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Know Before You Go: New Project Offers Guidelines for Making Art in the Desert

Paula Flores, Joshua Treenial 2017 (primary)
Bernard Leibov and Danielle Segura hold "Reading the Landscape" resources
Bernard Leibov and Danielle Segura pose with "Reading the Landscape" project materials during the 2017 Joshua Treenial. | Courtesy of Mojave Desert Land Trust

The deserts of Southern California intersect with the urban sprawl of its cities in ways that are both invisible and perceived in sharp relief. A place of seemingly endless horizons seeded with possibilities, the desert has long been a retreat and an important alter ego to Los Angeles’ own tarmac-and-concrete-bounded vistas. “One of the characteristics of the desert that draws folks, especially the creative community, is the wide open expanse,” says Danielle Segura, executive director of the Mojave Desert Land Trust (MDLT). The organization, which just celebrated 10 years, works to protect the Mojave Desert ecosystem and beyond in California, Segura says, “from the southern border with Mexico to the tip of Death Valley.”

Over the past couple of years, the MDLT, which is headquartered in Joshua Tree, has begun dialogue with other organizations about ways to bring conservation efforts to the attention of artists using the land in creative projects. As those dialogues have expanded, Segura says, the trust has seen an increase in the number of artists and other creative types in the desert, and the prominence of events like the Coachella Valley Music and Arts Festival and this year’s inaugural Desert X suggests “a need for this conversation.”

Bernard Leibov, co-founder and co-curator of the Joshua Treenial, has been talking with the trust about possible ways to collaborate for quite some time. Leibov, who also founded BoxoPROJECTS, an arts initiative in Joshua Tree that offers artist residencies, says that in the five years he has been doing residencies on his property, he’s seen a number of artists from other environments, particularly urban ones, “want to do things — start to do things — that just weren’t coherent for the environment here.”

At some point, Leibov says, the MDLT thought of developing a kind of curriculum to provide artists with a context for making art in the desert environment. The resulting project, or curriculum, “Reading the Landscape: A Conscious Artist’s Checklist” is based in the science of desert ecology and data from biological assessments and land and climate change studies says Segura.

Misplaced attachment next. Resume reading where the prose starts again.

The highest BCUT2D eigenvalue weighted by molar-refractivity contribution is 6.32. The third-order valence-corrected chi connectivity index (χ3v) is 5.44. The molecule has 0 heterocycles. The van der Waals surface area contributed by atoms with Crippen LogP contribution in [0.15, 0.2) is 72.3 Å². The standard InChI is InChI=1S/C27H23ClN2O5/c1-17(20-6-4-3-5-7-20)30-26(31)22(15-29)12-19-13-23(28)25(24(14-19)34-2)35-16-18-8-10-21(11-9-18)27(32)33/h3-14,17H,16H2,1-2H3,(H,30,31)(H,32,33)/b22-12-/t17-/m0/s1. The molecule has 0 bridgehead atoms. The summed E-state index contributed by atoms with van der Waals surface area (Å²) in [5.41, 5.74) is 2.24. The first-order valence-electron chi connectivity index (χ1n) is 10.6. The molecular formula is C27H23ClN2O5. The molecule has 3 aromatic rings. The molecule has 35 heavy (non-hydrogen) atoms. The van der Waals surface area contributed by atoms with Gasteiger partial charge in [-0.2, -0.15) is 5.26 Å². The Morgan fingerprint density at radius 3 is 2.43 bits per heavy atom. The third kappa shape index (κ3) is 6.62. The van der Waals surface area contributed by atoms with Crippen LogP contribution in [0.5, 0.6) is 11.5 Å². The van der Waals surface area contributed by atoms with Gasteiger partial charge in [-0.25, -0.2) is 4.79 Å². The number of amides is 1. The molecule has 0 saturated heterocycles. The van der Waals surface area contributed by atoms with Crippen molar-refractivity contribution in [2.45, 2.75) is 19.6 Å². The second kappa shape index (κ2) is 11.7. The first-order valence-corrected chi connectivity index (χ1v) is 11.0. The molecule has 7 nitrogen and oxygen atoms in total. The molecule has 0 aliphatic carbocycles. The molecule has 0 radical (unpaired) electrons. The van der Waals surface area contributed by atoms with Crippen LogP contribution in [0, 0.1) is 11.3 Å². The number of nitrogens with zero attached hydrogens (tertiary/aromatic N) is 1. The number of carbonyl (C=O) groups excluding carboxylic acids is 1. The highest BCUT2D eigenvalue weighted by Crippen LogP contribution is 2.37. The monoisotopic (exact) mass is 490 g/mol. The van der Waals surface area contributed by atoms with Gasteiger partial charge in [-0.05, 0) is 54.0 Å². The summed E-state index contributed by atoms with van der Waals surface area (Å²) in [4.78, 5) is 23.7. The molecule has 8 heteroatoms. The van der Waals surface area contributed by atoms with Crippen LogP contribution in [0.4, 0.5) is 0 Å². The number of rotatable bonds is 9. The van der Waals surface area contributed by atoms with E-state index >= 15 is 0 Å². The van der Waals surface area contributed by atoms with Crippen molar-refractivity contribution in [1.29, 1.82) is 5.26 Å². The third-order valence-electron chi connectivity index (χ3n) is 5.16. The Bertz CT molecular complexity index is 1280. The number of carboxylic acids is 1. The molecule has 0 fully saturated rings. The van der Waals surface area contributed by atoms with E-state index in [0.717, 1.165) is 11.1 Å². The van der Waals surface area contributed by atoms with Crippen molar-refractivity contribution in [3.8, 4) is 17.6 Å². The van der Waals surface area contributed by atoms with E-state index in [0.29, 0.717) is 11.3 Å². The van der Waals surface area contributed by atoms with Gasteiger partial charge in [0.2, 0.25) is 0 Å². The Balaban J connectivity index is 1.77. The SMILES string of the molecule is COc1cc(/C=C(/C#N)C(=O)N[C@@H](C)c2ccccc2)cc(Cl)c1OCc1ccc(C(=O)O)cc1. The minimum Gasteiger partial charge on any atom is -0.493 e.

“Reading the Landscape” provides artists with a set of guidelines designed to foster respect for desert ecology, and concrete steps for protecting the desert environment. It also includes useful tips for operating safely in the desert. “We really want to make sure that artists and audience can maintain the magic and inspiration that they feel in the desert,” Segura says. “If we can help them [in that] and bring awareness with this list and guideline, that’s our goal.”

In addition to the guidelines, the studies that the MDLT used are available on their site, as well as links to other resources. “For example, to get very practical, if you need a BLM permit, we want to make sure we connect the audiences with [the resources] they need,” Segura says. 

Gregory Michael Hernandez, "Decalogue Chapel"
Gregory Michael Hernandez, "Decalogue Chapel," 2017. | Courtesy of the Joshua Treenial

The public launch of “Reading the Landscape” was at the 2017 Joshua Treenial, which allowed the MDLT and Leibov to pilot an important aspect of the curriculum. Each exhibiting artist was paired with a MDLT volunteer, in what Segura says was one-on-one mentoring that facilitated sharing with the artists the biological framework and key aspects of the BoxoPROJECTS site where the triennial took place.